Spotted Cucumber Beetle
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Common names: Spotted Cucumber Beetle
Scientific name: Diabrotica undecimpunctata howardi
Region: This beetle can be found in southern Canada and the eastern portion of the United States, with a similar species common to the West.
Life cycle: The number of generations produced varies with the region. In southern areas, there are up to four generations each year, while in northern regions, one to two generations is common. The adult beetle overwinters in garden rubbish.
Physical Description: The adult is slender and about 1/4 inch long. Its wing covers are greenish yellow with a small head and 11 or 12 black spots of the back that vary in size. The oval eggs are yellow and are laid in the soil at the base of plants.
The larva is beige with a brown mark on the last body segment, a brown head and is about 1/2inch long.
Feeding characteristics: This beetle not only has as a very large appetite, but it also transmits brown rot among stone fruits and causes Cucumber Wilt. Adult will chew holes in plant leaves, flowers, and fruits, while the larva eats roots and stems of plants in the season.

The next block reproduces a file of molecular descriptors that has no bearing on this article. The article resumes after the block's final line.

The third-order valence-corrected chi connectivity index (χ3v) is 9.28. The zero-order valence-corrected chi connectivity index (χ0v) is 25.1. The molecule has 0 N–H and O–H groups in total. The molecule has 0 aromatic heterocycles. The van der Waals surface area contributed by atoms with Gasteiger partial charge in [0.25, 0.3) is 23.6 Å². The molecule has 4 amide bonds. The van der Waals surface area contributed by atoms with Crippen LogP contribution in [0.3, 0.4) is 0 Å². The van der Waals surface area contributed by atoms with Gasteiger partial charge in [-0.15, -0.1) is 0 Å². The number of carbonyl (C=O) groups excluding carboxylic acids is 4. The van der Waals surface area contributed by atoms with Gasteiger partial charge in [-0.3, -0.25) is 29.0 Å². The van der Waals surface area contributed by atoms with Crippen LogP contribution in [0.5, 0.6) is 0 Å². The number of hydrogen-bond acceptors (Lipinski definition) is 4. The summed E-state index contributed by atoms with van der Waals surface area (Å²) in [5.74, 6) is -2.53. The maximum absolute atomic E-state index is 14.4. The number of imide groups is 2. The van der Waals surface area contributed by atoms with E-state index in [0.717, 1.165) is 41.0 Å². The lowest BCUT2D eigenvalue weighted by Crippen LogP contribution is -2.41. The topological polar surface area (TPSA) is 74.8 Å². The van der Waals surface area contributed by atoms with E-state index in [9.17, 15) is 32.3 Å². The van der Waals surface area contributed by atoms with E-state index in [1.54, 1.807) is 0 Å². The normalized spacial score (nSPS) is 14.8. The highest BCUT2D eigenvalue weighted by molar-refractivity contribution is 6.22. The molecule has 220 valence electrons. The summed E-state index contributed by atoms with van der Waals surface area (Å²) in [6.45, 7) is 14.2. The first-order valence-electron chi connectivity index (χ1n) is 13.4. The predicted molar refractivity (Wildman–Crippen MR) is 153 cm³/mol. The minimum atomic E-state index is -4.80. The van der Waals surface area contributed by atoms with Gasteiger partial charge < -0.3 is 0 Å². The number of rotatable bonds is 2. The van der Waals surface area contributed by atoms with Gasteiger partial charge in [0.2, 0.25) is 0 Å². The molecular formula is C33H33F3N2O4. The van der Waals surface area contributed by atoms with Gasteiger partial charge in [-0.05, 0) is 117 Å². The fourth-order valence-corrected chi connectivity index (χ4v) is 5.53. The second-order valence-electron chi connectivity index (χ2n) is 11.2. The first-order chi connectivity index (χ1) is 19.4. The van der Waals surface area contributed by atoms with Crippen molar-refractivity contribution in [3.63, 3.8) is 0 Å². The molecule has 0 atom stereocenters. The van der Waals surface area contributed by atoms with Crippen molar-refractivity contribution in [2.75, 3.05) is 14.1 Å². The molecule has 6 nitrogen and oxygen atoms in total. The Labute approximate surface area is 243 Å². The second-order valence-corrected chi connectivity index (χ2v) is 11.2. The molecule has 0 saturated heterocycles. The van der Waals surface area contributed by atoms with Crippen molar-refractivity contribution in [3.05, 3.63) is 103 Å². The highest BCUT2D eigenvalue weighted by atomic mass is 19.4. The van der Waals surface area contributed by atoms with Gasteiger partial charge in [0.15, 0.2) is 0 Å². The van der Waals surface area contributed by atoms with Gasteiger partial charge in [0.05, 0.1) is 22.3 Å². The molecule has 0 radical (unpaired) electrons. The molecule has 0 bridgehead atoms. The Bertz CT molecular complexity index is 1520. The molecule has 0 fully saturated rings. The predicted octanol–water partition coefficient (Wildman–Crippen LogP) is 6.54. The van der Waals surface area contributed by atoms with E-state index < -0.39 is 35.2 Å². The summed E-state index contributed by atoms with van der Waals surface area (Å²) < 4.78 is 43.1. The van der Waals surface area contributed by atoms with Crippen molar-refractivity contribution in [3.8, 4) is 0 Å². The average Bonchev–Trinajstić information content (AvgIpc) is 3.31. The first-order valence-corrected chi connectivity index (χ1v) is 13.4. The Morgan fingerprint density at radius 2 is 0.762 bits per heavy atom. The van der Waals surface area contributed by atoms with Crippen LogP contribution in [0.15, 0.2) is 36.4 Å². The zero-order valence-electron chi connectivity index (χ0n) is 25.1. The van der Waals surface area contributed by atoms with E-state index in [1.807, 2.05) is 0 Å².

Controls: This beetle has the Tachinid Flies (Celatoriadiabrotica) as an effective predator, along with the Soldier Beetle, Braconid Wasp, and Parasitic Nematodes. For serious problems, use rotenone or pyrethrum. Crop rotation is very effective against the larva, known more commonly as rootworms.
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